Featured image: A tomato hornworm being devoured, “casually,” by wasp larvae in their cocoons. Courtesy Wikimedia Foundation and the penultimate chapter of Miss Jane.
We were fortunate this week to air a phenomenal interview with author Brad Watson, Professor of Creative Writing at University of Wyoming and acclaimed novelist with two short-story collections and two books. His newest work, Miss Jane, just came out in July 2016, so we took the opportunity to ask Brad about the writing process and how he came to think of the world from Jane’s perspective. The conversation meanders through questions of gender identity, nature and Southernness, and feeling like the odd one out–it’s a thoroughly fascinating talk, so listen to the audio above and don’t just take my word for it.
The novel centers around Jane Chisolm, born on a cattle farm in 1915 Mississippi. From her first hours, Jane is defined by a birth defect: it leaves her incontinent and incapable of sex. Modern surgical technology could remedy a condition like this immediately. But in her day and age, Jane is left without recourse. The novel captures its heroine’s full arc, and over its course Brad explores the many consequences of Jane’s affliction.
A character like Jane is hard to relate to, especially for an author writing a century later with little to go off of but a childhood in the South. The story’s inspiration comes through a great-aunt, a mysterious figure that Brad only met once and knew mostly through old photos. Because of the lack of information, the novel took 13 years to write, only beginning seriously in 2013 when Brad connected his great-aunt’s story with a plausible medical condition that made her feel more concrete.
Even then, Brad couldn’t get a good look at who Jane might have been as a person without developing the story’s supporting characters. A small cast of dynamic personalities, including Jane’s nuclear family and the doctor that treats her, bolster the novel and give Brad different lenses into seeing Jane. He makes a point that characters shouldn’t be written into a story unless they help the reader understand the protagonist–and in this sparse collection of characters, Brad’s writing makes everyone seem like a piece of the puzzle, not just illuminating Jane but giving shape to the novel’s central conundrums.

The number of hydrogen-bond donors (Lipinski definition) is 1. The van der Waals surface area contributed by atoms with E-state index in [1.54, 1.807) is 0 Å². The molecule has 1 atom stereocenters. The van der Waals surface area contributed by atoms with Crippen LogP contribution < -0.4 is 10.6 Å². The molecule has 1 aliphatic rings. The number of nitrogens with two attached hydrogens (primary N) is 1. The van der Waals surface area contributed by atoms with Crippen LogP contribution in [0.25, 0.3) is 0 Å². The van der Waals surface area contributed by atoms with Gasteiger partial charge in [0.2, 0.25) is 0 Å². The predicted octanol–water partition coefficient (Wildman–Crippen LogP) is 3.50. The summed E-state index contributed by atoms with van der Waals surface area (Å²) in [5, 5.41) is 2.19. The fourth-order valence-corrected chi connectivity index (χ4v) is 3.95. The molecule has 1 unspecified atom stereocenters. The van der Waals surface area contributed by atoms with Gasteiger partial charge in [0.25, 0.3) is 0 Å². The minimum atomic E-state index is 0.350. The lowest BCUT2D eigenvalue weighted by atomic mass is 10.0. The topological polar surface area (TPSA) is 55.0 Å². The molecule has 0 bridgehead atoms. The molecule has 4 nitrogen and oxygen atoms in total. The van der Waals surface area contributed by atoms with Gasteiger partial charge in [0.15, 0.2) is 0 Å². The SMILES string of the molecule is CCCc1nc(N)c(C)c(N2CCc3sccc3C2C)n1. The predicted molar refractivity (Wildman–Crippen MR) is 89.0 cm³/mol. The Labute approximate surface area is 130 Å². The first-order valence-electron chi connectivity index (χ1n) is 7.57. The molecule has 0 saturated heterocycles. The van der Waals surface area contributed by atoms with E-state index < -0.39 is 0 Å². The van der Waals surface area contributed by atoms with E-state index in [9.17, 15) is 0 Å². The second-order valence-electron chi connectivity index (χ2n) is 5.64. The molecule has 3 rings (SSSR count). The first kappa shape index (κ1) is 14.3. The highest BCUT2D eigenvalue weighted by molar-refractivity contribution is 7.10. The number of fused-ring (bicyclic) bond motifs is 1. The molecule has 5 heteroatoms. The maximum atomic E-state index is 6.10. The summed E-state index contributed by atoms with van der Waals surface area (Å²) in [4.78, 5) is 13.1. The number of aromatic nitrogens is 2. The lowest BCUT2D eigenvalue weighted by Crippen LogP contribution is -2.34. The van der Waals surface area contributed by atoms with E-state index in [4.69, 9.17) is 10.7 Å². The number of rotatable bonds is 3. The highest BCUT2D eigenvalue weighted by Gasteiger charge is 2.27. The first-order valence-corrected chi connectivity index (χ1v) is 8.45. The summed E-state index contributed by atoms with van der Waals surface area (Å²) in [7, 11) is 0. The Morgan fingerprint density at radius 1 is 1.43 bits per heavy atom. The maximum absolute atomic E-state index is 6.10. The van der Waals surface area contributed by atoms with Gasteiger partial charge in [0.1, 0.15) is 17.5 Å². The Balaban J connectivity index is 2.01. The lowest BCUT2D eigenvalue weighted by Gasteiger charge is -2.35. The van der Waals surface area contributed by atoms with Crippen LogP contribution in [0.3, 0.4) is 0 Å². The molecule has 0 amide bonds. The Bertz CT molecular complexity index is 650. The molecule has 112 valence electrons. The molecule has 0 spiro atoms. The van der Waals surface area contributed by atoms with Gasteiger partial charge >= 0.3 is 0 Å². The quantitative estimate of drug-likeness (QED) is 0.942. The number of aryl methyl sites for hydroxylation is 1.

The writing stands out for its perceptive descriptions of the natural world. Jane finds solace in the Southern forest near her home, where Brad remarks that everything is strange if you look hard enough: from mushrooms in the soil to fish that sift water through their gills to breathe. To a character that feels like an outsider in the human world, the oddities of wilderness are a comfort.
We talk a while about the strangeness of the South, too. It’s a place Brad doesn’t think
he’ll be able to get over, even now that he lives in Wyoming and only visits his childhood home occasionally. More than anywhere else in the US, the South maintains its own mentality, and the roots of it are deeply twisted around a history that Southerners spend their lives trying to process. Brad doubts he can stop writing about the region, since he has such a backlog of stories it has inspired.
On my mind as I read Miss Jane was the plot’s intricate connections with the American dialogue on gender identity. Brad clarifies that he began the novel years before this debate became mainstream, though he did wonder about Jane’s possible intersexuality in the course of defining her as a character. In the end, he writes Jane as a heterosexual female–which is fitting for the times, since 1920s Mississippian culture had no notion of the gender spectrum. Still, the foil between Miss Jane and our modern conversation is an important one, since Jane’s life was severely affected by a lack of medical technology that nowadays gives us the power to perform, say, sex reassignment surgeries.
I can’t recommend this book highly enough–not only is it an entertaining and beautiful read, but the wholeness which Brad builds into his characters is obvious from the start. For more information on the rest of his book tour or on Miss Jane, visit Brad’s website here.
Our show-closer comes from a listener who asked, semi-seriously, if the grass is truly always greener on the other side. Semi-seriously, we answer: the phrase came first from the Billy Jones tune above. Statistically, of course, your grass is probably about as green as everyone else’s, but Stevie brings us back to the real meaning of the phrase (comparing your well-being to others) and how it might explain Trump supporters.
As always, the playlist is on WPRB.com or below.